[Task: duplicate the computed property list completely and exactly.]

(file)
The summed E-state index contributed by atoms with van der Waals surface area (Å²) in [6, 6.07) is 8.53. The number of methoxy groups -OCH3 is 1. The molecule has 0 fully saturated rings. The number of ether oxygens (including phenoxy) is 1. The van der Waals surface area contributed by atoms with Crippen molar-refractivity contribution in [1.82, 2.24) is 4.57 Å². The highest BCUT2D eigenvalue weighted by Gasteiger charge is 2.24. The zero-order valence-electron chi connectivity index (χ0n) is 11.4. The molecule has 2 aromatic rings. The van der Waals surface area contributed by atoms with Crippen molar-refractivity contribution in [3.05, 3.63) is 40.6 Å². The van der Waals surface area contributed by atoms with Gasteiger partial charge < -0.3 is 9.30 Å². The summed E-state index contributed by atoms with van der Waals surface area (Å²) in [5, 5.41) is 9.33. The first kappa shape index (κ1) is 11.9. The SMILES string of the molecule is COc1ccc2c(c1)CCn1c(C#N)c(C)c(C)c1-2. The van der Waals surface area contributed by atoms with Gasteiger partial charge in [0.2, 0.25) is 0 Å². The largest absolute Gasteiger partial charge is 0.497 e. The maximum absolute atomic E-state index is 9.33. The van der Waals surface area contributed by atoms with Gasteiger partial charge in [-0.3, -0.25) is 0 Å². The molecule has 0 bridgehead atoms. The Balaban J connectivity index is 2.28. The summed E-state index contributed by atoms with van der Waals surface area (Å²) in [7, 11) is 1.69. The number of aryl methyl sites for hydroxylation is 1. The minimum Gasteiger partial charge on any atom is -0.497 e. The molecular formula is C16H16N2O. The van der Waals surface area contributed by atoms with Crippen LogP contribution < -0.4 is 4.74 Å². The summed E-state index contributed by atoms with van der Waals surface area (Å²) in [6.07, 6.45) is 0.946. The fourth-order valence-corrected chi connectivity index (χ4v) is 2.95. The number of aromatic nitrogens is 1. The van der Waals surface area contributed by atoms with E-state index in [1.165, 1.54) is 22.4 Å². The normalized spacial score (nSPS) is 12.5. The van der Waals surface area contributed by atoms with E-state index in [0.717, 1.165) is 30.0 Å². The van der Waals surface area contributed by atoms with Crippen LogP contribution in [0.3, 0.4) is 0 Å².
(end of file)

The summed E-state index contributed by atoms with van der Waals surface area (Å²) in [6, 6.07) is 8.53. The number of methoxy groups -OCH3 is 1. The molecule has 0 fully saturated rings. The number of ether oxygens (including phenoxy) is 1. The van der Waals surface area contributed by atoms with Crippen molar-refractivity contribution in [1.82, 2.24) is 4.57 Å². The highest BCUT2D eigenvalue weighted by Gasteiger charge is 2.24. The zero-order valence-electron chi connectivity index (χ0n) is 11.4. The molecule has 2 aromatic rings. The van der Waals surface area contributed by atoms with Crippen molar-refractivity contribution in [3.05, 3.63) is 40.6 Å². The van der Waals surface area contributed by atoms with Gasteiger partial charge < -0.3 is 9.30 Å². The summed E-state index contributed by atoms with van der Waals surface area (Å²) in [5, 5.41) is 9.33. The first kappa shape index (κ1) is 11.9. The SMILES string of the molecule is COc1ccc2c(c1)CCn1c(C#N)c(C)c(C)c1-2. The van der Waals surface area contributed by atoms with Gasteiger partial charge in [0.2, 0.25) is 0 Å². The largest absolute Gasteiger partial charge is 0.497 e. The maximum absolute atomic E-state index is 9.33. The van der Waals surface area contributed by atoms with Gasteiger partial charge in [-0.3, -0.25) is 0 Å². The molecule has 0 bridgehead atoms. The Balaban J connectivity index is 2.28. The summed E-state index contributed by atoms with van der Waals surface area (Å²) in [7, 11) is 1.69. The number of aryl methyl sites for hydroxylation is 1. The minimum Gasteiger partial charge on any atom is -0.497 e. The molecular formula is C16H16N2O. The van der Waals surface area contributed by atoms with Crippen LogP contribution < -0.4 is 4.74 Å². The summed E-state index contributed by atoms with van der Waals surface area (Å²) in [6.07, 6.45) is 0.946. The fourth-order valence-corrected chi connectivity index (χ4v) is 2.95. The number of aromatic nitrogens is 1. The van der Waals surface area contributed by atoms with E-state index in [1.165, 1.54) is 22.4 Å². The normalized spacial score (nSPS) is 12.5. The van der Waals surface area contributed by atoms with E-state index in [0.717, 1.165) is 30.0 Å². The van der Waals surface area contributed by atoms with Crippen LogP contribution in [0.3, 0.4) is 0 Å².